tgw2spromofrontSo, tell us about the Factory Girl trilogy.

It’s an alternate history/fantasy work set in the Britain of 1910-11 – definite elements of steampunk too! The main characters are Kora – illegitimate daughter of Victorian Britain’s greatest mechanic and industrialist Sir Tantalus Blackmore, and resident of Bedlam when the reader encounters her – and Erasmus Darwin, grandson of Charles.

One day Kora is visited by a mysterious gentleman, who gains her trust then makes off with her to his family home in Sheffield. Kora however suffers from a strange condition, that the Bedlam doctors believe is a second soul, Roka, somehow living inside her. But Roka is far less obliging than Kora, and soon she is caught up in street politics and protest – without Kora’s knowledge.

In the subsequent two volumes, Kora/Roka and Erasmus face a number of obstacles – some small, others impossible dilemmas – as they begin to uncover the reasons for Kora’s incarceration in Bedlam. A second book is threaded through the trilogy (which like Lord Of The Rings is really one long novel in three volumes) called Amy’s Garden, a work written by one Rev Carolus Dodgson…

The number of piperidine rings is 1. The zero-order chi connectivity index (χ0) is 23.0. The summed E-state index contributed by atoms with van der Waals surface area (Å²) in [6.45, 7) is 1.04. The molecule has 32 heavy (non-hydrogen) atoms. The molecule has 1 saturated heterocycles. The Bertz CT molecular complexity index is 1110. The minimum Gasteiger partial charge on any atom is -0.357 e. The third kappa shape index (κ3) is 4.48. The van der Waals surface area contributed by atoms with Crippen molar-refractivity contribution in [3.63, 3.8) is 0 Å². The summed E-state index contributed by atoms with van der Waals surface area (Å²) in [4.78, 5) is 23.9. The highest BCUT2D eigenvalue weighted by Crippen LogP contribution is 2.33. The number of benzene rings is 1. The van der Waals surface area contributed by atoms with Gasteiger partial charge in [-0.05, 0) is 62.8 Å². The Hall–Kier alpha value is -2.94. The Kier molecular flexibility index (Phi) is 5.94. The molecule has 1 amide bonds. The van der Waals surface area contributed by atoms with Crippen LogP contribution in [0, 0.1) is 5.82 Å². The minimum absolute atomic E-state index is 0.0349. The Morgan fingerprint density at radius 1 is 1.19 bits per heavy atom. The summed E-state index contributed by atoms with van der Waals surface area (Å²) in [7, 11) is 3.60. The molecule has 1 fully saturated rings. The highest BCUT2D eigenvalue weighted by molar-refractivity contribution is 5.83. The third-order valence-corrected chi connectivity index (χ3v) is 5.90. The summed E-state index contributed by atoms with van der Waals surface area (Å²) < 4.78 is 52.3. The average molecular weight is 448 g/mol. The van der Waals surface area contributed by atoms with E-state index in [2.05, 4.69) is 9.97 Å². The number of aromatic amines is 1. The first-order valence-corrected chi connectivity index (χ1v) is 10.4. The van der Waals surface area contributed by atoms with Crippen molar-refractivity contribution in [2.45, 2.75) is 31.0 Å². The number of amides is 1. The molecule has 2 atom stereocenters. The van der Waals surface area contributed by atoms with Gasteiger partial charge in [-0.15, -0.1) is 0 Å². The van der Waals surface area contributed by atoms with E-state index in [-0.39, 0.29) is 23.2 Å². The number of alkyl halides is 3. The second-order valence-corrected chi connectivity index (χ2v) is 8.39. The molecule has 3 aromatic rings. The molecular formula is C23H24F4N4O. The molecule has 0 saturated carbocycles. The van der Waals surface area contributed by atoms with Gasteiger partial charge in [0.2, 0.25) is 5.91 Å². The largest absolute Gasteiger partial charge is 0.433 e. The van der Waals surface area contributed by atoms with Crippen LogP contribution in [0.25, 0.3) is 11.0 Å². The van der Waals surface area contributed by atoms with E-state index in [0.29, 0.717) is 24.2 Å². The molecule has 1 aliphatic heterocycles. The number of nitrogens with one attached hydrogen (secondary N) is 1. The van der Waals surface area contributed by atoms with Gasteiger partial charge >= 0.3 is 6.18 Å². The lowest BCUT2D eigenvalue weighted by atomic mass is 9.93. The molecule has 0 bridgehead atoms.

Whoever could that be… The series’ cover art has quite a striking style. What do you look for in a good cover, and what was the process behind these specific designs?

Good covers are impossible to quantify. I approach most book covers by intuition. I knew the moment I saw the cover for the British edition of Perdido Street Station that it was a novel for me…

Sometimes I’m able to do my own artwork, but on other occasions – such as for Beautiful Intelligence and No Grave For A Fox – I use the work of artists.
I was very lucky to have Steve Jones’ android images for those two novels.